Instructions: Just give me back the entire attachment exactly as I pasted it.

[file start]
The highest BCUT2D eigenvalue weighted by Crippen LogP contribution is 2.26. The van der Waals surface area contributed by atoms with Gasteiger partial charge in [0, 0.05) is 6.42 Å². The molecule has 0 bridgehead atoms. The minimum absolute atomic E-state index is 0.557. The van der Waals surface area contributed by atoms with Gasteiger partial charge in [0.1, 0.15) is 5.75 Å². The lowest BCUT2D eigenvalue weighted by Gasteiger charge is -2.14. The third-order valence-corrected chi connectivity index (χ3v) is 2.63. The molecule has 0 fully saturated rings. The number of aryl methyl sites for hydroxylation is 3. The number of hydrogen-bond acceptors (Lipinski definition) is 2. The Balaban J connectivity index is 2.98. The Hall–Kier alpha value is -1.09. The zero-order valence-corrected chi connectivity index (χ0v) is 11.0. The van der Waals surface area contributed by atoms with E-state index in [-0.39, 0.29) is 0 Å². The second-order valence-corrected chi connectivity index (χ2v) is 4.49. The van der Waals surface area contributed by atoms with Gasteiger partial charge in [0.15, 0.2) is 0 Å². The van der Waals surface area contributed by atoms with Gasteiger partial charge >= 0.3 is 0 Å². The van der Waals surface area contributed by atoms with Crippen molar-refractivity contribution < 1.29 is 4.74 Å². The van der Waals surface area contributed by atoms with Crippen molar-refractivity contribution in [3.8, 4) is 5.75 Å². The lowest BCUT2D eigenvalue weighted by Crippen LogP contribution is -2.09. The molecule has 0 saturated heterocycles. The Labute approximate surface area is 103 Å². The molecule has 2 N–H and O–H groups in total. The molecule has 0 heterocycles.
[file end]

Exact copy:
The highest BCUT2D eigenvalue weighted by Crippen LogP contribution is 2.26. The van der Waals surface area contributed by atoms with Gasteiger partial charge in [0, 0.05) is 6.42 Å². The molecule has 0 bridgehead atoms. The minimum absolute atomic E-state index is 0.557. The van der Waals surface area contributed by atoms with Gasteiger partial charge in [0.1, 0.15) is 5.75 Å². The lowest BCUT2D eigenvalue weighted by Gasteiger charge is -2.14. The third-order valence-corrected chi connectivity index (χ3v) is 2.63. The molecule has 0 fully saturated rings. The number of aryl methyl sites for hydroxylation is 3. The number of hydrogen-bond acceptors (Lipinski definition) is 2. The Balaban J connectivity index is 2.98. The Hall–Kier alpha value is -1.09. The zero-order valence-corrected chi connectivity index (χ0v) is 11.0. The van der Waals surface area contributed by atoms with E-state index in [-0.39, 0.29) is 0 Å². The second-order valence-corrected chi connectivity index (χ2v) is 4.49. The van der Waals surface area contributed by atoms with Gasteiger partial charge in [0.15, 0.2) is 0 Å². The van der Waals surface area contributed by atoms with Gasteiger partial charge >= 0.3 is 0 Å². The van der Waals surface area contributed by atoms with Crippen molar-refractivity contribution < 1.29 is 4.74 Å². The van der Waals surface area contributed by atoms with Crippen molar-refractivity contribution in [3.8, 4) is 5.75 Å². The lowest BCUT2D eigenvalue weighted by Crippen LogP contribution is -2.09. The molecule has 0 saturated heterocycles. The Labute approximate surface area is 103 Å². The molecule has 2 N–H and O–H groups in total. The molecule has 0 heterocycles.